Independents’ Day: MB&F and H. Moser Team Up for a Pair of Co-Signed Limited Editions

MB&F founder Max Büsser and H. Moser & Cie. CEO Edouard Meylan have worked together for more than 10 years, mostly behind the scenes: Moser’s sister firm Precision Engineering AG has been MB&F’s supplier of balance springs. This year, the two independent brands step into the spotlight together with a stunning horological duet: two co-signed timepieces each incorporating signature elements of the other’s brand.

H. Moser & Cie. MBF Collaboration - Silver Dial - flat
Moser x MB&F Endeavour Cylindrical Tourbillon

Büsser — whose entire brand concept revolves around utilizing the horological savoir faire of a coterie of “friends” (the “F” in MB&F) — reached out to Meylan to propose a collaboration on an MB&F Performance Art timepiece, one preferably utilizing the double balance spring and fumé dial that have become signature Moser features. Meylan immediately agreed and made his own “counter-proposal” of also reinterpreting one of MB&F’s Horological Machines as a Moser special edition. Büsser jumped aboard for the idea and suggested one of his favorite inventions, the FlyingT, as the basis for an MB&F-flavored Moser watch. The results are a set of extraordinary 15-piece limited editions, marking both the 15th anniversary of the MB&F brand and the 15th year since the relaunch of H. Moser & Cie.

For the H. Moser x MB&F Endeavour Cylindrical Tourbillon, offered in a 42-mm steel case and a vibrant array of fumé dial options — Funky Blue, Cosmic Green, Burgundy, Ice Blue, and Off-White (the model we had a chance to photograph) — the Schaffhausen boutique brand borrowed the MB&F concept of three-dimensional movements. Specifically, the timepiece re-creates the one-minute flying tourbillon that gives the FlyingT model its name and incorporates the cylindrical balance spring that made its debut in last year’s MB&F LM Thunderdome model. Based on an 18th century invention, this corkscrew-shaped spring rises perpendicularly around the rod of the balance staff and has a Breguet overcoil at both attachment points, reducing friction and improving isochronism compared to a traditional flat balance spring. This type of spring, MB&F asserts, also takes 10 times longer to produce than the standard type.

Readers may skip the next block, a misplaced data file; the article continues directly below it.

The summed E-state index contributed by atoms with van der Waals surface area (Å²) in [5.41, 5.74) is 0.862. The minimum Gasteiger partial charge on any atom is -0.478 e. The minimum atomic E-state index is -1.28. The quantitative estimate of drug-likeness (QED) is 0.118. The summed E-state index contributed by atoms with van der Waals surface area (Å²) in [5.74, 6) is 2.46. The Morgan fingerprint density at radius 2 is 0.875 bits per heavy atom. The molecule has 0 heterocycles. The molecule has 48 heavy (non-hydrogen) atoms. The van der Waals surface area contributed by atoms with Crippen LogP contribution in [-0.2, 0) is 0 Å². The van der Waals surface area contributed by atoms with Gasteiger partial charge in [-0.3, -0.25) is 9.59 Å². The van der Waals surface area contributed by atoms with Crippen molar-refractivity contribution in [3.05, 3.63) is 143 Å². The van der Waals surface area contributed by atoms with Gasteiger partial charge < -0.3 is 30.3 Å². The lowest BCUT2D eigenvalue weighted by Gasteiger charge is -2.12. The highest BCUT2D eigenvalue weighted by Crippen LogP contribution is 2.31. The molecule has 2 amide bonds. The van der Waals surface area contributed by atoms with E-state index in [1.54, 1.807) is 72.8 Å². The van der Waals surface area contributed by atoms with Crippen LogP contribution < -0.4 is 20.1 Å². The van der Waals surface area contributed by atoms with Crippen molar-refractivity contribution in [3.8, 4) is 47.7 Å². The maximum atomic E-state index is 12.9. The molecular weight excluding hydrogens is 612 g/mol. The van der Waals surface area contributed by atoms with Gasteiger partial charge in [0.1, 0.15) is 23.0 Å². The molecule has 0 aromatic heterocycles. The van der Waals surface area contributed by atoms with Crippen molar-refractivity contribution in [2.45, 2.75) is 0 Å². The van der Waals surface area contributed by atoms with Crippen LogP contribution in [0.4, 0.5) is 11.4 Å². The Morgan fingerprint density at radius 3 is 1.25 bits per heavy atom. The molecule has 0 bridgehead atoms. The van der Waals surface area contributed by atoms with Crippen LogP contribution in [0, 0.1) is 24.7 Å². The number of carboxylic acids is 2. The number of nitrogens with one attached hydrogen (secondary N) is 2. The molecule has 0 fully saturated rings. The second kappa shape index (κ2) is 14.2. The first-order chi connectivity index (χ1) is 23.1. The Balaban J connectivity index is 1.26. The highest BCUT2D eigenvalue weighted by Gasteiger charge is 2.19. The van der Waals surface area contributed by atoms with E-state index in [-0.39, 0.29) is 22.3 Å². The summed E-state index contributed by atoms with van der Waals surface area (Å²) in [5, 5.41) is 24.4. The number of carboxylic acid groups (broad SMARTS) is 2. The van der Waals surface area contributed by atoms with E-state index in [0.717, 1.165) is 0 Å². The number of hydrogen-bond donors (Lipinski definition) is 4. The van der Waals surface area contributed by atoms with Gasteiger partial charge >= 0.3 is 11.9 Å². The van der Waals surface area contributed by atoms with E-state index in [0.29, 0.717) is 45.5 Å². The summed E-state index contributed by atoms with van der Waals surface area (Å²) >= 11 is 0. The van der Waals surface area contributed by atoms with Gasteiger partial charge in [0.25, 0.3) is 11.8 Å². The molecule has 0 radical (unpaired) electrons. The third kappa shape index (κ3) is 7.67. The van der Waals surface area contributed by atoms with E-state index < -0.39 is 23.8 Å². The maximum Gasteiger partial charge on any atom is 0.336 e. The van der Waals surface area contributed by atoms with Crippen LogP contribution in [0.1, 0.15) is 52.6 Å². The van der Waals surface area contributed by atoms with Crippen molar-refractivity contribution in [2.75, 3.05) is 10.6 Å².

The hour and minute subdial, tilted at a jaunty 40-degree angle and mounted on conical gear trains for optimal torque transmission, is the other element borrowed from MB&F. Under a domed sapphire crystal, this sapphire subdial is inscribed with the Moser logo as a watermark, through its surface you can see the main dial’s colorful surface with its gradating fumé pattern. The H. Moser x MB&F Endeavour Cylindrical Tourbillon is mounted on a hand-stitched black alligator strap; each of the five dial-color options is limited to 15 pieces and priced at $79,000.

The LM101 MB&F x H. Moser reinterprets “one of the purest” models in MB&F’s portfolio, the Legacy Machine 101, which eschews tourbillons and other high complications for a simple but visually arresting presentation of the time, the power reserve, and the balance wheel that gives the watch its life.

In the spirit of this minimalist approach, MB&F’s logo appears nowhere on the dial — which is available in four emblematic Moser fumé colorways: Red fumé, Green fumé, Aqua blue fumé, and the popular Funky Blue fumé. For only the third time in MB&F’s history, the 40-mm-diameter round case, topped by a domed sapphire crystal, is made of stainless steel. Showcased in the dial’s center, and suspended over it, is the titanic balance wheel, fitted with a double balance spring by Precision Engineering AG, which displaces each spring’s point of gravity, reduces friction, and improves timekeeping precision. Both the time and the 45-hour power reserve are depicted on the dial by small hands.

The movement, visible through the sapphire caseback, differs visually from that of the original MB&F Legacy Machine, whose decorative finishes were courtesy of Kari Voutilainen, a revered independent watchmaker and one of Büsser’s go-to contributing “friends.” In this version, the movement’s more contemporary NAC treatment offers a different kind of beauty and one more in-line with mechanisms produced by Moser. The watch, here again limited to 15 pieces in each of its four colorways, will retail for $52,000.

For a Q&A with MB&F founder Max Büsser, click here. For background on Edouard Meylan’s vision for H. Moser & Cie., click here.

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